I am a Republican, NOT a fan of taxes. I prefer a gov't be as small as possible while still capable of doing "the job." Taxes are necessary for gov't services, anytime you take money out of the private sector you reduce spending and investment which are the true gas for our economy.  But, I believe in equity. It is wrong for a person making [way] more to pay a tax rate that is [way] less.

IF the super-rich are being taxed at the same rate basically as a "pauper," that is not right or just.

I'm not a "Tea Party" person. I'm NOT a fan of anyone in govt who draws a line and simply won’t listen to discussion with an open mind. That is how a child behaves. So, Tea Party person – How do you justify not adjusting the tax law so the super-rich pay a fair percentage. You can't say eliminate taxes or Govt is not necessary. That will simply put you in the "dumb" class. 

--billhaisman

*Spelling errors in the above comments were corrected.

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Photo: Berkshire Hathaway Chairman Warren Buffett. Credit: Arne Dedert / EPA

More on Mayor Villaraigosa and the state tax code

Los Angeles Mayor Antonio Villaraigosa tells the Sacramento Press Club that the state should consider rolling back Prop 13 and ending corporate taxes 
Los Angeles Mayor Antonio Villaraigosa grabbed headlines this week with his call for repealing part of Proposition 13. But his speech was really about a comprehensive overhaul of the state tax code, not just exposing commercial property again to the risk of rapidly escalating assessments. (And does anybody  think property values are going to skyrocket again in our lifetime? Really?)

In Villaraigosa's broader vision, there was much for corporate California to like. Consider this passage from the mayor's speech:

[W]e know that employment tax credits are the most effective way to stimulate private sector job growth in a down economy.  Let's put tax credits for business on the table.

Even further, let's recognize that our corporate tax has become a Swiss cheese of loopholes and exemptions.  Let's put eliminating the corporation tax on the table.

Read that one again: Villaraigosa says the state should consider eliminating corporate franchise and income taxes.

Here's why the idea makes sense. Much of the revenue generated by corporations isn't taxed at the corporate level because it's spent on employees or invested in equipment. But while those expenses are written off at the corporate level, they still get taxed through individual income and sales taxes.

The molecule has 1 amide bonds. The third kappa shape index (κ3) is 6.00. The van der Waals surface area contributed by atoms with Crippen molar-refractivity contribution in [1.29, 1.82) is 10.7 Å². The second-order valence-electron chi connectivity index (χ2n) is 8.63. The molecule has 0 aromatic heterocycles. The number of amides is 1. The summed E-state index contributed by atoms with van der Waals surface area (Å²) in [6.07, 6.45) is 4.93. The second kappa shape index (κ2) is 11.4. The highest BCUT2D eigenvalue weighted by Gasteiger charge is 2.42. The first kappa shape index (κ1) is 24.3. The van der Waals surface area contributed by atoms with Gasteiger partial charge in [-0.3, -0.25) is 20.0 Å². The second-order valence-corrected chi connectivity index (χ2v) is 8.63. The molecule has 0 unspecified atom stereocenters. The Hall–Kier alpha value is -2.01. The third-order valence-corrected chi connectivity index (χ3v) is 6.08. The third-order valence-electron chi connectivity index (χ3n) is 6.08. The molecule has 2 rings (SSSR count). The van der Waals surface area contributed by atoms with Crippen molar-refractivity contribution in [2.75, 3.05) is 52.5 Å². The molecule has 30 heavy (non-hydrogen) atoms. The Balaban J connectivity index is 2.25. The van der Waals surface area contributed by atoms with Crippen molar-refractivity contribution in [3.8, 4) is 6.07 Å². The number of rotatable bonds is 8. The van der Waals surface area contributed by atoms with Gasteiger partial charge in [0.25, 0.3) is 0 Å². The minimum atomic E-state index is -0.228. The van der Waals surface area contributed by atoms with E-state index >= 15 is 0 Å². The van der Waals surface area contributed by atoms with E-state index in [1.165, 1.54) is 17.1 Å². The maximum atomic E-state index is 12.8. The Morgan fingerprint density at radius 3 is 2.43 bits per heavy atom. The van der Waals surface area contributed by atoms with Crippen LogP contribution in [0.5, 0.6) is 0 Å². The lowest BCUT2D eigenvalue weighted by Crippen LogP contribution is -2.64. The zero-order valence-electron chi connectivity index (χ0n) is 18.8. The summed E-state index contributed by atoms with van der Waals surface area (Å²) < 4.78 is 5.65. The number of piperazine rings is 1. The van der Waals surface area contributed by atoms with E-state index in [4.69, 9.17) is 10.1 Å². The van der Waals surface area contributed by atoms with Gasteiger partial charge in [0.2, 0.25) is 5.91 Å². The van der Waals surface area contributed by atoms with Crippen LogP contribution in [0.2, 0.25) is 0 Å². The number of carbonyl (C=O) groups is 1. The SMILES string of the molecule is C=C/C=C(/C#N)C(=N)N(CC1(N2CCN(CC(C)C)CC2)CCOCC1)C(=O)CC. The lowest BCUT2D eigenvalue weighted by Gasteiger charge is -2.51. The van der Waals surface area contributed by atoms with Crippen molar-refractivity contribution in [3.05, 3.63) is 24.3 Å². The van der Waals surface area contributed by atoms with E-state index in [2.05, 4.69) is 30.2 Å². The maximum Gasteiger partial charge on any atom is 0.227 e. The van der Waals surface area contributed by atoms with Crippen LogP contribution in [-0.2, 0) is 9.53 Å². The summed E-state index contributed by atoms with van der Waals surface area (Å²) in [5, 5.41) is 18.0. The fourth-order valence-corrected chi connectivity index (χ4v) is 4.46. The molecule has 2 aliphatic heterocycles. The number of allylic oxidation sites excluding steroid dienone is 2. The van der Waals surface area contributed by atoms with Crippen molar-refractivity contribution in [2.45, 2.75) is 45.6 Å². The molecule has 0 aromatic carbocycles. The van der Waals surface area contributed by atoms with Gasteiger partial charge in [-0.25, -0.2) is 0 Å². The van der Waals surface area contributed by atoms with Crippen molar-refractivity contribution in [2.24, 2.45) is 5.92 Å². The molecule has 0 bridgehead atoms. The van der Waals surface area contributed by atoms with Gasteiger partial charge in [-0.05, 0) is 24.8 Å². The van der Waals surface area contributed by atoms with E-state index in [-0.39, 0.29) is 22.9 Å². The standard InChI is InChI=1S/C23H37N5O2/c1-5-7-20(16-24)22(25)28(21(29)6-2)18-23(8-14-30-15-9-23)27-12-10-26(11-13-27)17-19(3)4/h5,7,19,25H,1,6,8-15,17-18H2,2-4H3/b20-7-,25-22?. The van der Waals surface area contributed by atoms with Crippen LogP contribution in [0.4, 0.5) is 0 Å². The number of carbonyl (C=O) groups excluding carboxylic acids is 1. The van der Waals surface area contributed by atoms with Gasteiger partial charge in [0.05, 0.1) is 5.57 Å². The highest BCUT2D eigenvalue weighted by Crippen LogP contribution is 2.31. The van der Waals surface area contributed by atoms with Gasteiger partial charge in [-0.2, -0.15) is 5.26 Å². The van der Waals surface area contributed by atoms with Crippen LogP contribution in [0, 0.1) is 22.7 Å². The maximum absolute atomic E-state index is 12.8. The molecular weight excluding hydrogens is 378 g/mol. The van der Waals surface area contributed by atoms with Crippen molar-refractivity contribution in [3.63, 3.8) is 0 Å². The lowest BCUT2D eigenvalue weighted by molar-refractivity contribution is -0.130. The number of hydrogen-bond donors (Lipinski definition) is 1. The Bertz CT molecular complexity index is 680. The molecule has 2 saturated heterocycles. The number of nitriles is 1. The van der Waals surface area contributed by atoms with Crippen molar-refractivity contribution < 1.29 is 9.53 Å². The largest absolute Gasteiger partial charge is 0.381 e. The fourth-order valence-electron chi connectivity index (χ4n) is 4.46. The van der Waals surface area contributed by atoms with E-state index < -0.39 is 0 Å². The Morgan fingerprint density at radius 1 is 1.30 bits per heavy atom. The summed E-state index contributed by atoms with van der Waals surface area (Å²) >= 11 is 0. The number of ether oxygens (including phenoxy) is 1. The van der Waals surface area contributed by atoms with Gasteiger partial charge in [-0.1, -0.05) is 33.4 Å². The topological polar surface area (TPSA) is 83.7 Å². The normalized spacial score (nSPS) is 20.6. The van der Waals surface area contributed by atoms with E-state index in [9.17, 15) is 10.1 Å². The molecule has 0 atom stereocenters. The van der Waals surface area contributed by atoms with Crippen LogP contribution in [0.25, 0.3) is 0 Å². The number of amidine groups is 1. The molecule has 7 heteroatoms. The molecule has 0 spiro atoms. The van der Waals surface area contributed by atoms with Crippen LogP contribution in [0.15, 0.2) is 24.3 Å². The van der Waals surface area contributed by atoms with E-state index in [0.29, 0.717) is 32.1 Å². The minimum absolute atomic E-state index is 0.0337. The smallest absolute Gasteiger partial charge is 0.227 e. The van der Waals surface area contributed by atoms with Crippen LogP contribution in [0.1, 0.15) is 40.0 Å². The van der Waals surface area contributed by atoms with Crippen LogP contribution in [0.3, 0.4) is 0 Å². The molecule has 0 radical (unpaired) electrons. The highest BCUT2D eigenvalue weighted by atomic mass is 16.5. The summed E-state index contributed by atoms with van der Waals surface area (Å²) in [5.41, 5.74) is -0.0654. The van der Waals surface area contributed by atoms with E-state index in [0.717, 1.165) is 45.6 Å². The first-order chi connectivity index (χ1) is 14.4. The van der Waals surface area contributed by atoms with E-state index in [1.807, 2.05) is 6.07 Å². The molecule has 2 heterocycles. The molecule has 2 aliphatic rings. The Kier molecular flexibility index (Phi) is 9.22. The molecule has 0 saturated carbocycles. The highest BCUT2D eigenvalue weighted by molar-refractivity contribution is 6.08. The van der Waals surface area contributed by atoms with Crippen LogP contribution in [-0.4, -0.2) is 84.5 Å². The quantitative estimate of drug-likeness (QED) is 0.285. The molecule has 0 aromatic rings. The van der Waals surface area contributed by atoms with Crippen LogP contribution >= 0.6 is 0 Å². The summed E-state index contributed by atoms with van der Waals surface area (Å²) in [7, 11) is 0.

A company's profits, meanwhile, may be subject to taxes twice -- for example, at the corporate level if they're paid to shareholders as dividends, and again at the individual level as dividend income. Corporations may also be taxed twice on the revenue used to pay taxes.

Eliminating corporate taxes would wipe out the double taxation, and it would make California a more attractive place for businesses to locate or expand in. That means more jobs and a more vibrant economy. Granted, the regulatory climate here would remain less inviting than in some other no-income-tax states, such as Texas. But wiping out the corporate tax, whose rates are among the highest in the nation, would certainly help.

Now here's why the idea doesn't make sense. Corporations have at least as much interest as individuals do in many of the services the state provides. Services such as public education, law enforcement and environmental protection are funded in part by sales and property taxes, but also in part by income taxes. Every beneficiary of those services ought to contribute to their costs.

This argument shouldn't stop lawmakers from thinking boldly about corporate tax reform. The goal should be to spur growth, albeit in a way that doesn't bankrupt the state. Given the panoply of other taxes that corporations and their employees pay, it's worth it for Sacramento to consider ending corporate franchise and income taxes as part of an overhaul of the code.

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-- Jon Healey

Credit:  Steve Yeater / Associated Press

It's Amazon vs. California in high-stakes sales-tax fight

Amazon

This is a corrected version of the original post; see the note below.